p38α Deficiency in T Cells Ameliorates Diet-Induced Obesity, Insulin Resistance and Adipose Tissue Senescence
figureposted on 29.03.2022, 19:24 by Deyun Meng, Baohua Zhang, Yanyan Wang, Tingting Zheng, Ran Hu, Bin Wang, Kinya Otsu, Ying Wang, Gonghua Huang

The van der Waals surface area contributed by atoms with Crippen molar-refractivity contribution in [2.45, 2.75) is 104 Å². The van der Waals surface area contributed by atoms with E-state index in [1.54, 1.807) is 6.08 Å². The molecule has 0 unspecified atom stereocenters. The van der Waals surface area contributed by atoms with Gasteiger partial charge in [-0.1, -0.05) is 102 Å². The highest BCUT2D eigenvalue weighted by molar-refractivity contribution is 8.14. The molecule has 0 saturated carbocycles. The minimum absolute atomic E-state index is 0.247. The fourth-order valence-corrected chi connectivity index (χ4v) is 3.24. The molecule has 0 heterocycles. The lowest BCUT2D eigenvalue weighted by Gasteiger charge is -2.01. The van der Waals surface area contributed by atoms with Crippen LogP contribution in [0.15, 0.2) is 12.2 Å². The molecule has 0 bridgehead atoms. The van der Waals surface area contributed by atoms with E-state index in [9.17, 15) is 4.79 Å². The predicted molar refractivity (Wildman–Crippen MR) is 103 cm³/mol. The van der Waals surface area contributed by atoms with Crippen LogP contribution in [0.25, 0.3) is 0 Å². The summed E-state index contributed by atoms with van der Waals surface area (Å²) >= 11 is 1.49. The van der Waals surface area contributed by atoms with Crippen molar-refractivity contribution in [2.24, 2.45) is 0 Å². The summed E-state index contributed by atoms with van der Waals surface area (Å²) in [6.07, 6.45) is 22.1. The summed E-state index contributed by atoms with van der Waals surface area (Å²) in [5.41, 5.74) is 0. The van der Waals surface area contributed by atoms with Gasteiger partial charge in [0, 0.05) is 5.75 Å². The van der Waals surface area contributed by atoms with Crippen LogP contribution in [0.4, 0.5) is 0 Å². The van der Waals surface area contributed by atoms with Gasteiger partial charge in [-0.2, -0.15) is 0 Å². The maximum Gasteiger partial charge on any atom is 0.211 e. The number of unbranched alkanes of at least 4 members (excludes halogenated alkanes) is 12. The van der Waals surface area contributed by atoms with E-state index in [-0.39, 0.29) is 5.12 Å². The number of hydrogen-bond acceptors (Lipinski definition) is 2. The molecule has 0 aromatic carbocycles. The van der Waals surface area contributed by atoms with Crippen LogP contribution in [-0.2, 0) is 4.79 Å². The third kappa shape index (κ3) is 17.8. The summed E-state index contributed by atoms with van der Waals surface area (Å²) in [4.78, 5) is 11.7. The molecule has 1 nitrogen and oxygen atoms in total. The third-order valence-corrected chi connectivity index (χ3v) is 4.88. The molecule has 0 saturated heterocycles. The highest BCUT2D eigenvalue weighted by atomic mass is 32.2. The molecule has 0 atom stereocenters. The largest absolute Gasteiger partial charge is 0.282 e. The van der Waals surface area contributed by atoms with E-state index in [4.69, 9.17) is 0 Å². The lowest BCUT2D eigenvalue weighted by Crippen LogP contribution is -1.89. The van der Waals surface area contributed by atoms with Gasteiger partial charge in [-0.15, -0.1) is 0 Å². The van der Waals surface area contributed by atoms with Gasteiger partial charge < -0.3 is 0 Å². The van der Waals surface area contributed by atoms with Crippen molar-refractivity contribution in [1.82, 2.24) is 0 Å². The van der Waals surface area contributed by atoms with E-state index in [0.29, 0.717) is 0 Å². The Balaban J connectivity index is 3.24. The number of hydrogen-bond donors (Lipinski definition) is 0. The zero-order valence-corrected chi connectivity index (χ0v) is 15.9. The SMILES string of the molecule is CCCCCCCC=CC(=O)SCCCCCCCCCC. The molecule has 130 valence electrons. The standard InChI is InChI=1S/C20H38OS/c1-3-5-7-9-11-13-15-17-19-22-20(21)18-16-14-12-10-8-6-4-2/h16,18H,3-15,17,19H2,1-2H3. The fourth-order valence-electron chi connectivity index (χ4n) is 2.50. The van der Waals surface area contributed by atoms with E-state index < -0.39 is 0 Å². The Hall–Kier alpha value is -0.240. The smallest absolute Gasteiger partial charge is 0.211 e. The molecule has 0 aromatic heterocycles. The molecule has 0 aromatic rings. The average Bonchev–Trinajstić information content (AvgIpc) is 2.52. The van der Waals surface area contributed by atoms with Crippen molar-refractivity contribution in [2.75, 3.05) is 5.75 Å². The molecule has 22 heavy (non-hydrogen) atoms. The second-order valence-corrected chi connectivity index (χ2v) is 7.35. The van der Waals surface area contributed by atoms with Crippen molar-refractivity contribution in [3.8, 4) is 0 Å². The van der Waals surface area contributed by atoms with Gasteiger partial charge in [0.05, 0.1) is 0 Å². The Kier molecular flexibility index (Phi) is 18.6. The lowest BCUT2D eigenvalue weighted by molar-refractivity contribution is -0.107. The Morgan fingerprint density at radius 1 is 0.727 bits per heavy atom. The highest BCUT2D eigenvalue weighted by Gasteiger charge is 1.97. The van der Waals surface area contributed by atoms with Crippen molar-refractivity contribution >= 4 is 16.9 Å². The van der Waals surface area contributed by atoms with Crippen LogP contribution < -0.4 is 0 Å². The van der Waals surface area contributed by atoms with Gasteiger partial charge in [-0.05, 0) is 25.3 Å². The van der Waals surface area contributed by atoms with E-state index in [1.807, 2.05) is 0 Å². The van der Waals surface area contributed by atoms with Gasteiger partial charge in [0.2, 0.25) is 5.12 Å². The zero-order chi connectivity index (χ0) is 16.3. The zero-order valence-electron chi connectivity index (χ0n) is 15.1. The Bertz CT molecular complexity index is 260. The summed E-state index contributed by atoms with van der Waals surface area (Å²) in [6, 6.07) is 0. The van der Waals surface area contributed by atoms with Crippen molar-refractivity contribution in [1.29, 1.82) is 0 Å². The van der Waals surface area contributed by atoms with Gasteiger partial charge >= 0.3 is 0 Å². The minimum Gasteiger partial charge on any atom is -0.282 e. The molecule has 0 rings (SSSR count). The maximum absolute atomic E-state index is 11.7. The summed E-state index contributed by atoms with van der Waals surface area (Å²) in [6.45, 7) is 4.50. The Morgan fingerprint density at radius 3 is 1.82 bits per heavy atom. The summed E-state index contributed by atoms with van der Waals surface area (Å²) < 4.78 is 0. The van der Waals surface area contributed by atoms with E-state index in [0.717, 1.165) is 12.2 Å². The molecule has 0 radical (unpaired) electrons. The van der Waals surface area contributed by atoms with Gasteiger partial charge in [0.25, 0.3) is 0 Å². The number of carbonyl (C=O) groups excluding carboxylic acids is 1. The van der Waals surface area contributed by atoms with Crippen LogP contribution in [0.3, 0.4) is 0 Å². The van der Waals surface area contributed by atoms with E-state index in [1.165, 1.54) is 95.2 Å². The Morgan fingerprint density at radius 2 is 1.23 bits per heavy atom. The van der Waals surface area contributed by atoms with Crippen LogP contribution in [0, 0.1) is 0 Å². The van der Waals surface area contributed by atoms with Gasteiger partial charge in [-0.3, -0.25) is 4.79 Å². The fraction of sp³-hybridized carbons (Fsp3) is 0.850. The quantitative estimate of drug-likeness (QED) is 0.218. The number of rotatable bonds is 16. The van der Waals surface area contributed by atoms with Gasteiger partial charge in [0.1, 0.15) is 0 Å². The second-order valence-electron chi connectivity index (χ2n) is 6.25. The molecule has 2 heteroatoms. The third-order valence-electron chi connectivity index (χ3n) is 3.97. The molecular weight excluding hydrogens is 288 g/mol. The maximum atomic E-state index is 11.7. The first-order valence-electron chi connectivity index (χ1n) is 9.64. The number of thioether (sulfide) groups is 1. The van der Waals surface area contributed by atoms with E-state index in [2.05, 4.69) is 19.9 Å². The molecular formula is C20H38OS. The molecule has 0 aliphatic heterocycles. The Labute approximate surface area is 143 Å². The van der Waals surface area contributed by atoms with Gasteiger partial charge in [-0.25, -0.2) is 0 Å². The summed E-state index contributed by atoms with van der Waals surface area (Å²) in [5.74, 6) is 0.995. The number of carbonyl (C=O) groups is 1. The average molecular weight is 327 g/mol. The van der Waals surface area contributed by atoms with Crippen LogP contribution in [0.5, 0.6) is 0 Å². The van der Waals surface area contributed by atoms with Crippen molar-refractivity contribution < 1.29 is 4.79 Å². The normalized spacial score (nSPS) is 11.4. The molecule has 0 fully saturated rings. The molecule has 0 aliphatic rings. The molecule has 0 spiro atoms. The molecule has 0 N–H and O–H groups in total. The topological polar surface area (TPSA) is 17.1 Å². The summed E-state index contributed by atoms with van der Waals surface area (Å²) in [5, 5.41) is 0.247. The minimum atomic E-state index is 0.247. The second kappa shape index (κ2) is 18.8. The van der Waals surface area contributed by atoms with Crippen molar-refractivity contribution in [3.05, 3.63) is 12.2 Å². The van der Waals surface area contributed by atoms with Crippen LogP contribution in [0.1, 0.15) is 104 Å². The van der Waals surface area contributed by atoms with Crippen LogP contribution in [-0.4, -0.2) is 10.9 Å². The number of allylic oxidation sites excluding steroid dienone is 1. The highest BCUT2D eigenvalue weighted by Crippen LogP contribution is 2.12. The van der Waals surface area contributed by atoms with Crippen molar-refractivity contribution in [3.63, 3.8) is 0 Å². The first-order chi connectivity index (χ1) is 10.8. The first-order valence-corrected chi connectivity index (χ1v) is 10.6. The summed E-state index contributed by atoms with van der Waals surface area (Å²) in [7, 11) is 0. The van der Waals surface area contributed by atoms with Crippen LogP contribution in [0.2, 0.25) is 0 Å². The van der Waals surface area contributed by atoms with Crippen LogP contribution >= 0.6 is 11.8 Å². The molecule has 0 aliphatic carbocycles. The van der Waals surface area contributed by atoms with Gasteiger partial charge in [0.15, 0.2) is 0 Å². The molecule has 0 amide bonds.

Adipose tissue-resident T cells play vital roles in regulating inflammation and metabolism in obesity, but the underlying mechanisms remain unclear. Here, we showed that high-fat diet (HFD) feeding enhances p38 activity in adipose-resident T cells. T cell-specific deletion of p38a, an essential subunit of p38 expressed in most of immune cells, protected mice from HFD-induced obesity, hepatic steatosis, adipose tissue inflammation and insulin resistance. Mice with p38a deletion in T cells exhibited higher energy expenditure. Mechanistically, p38a promoted T cell glycolysis through mTOR signaling, leading to enhanced Th1 differentiation. Accordingly, genetic deletion of p38a alleviated the ongoing diet-induced obesity. Unexpectedly, p38a signaling in T cells promoted adipose tissue senescence during obesity and aging. Taken together, our results identify p38a in T cells as an essential regulator of obesity, insulin resistance and adipose tissue senescence, and p38a may be a therapeutic target for obese- or aging-associated diseases.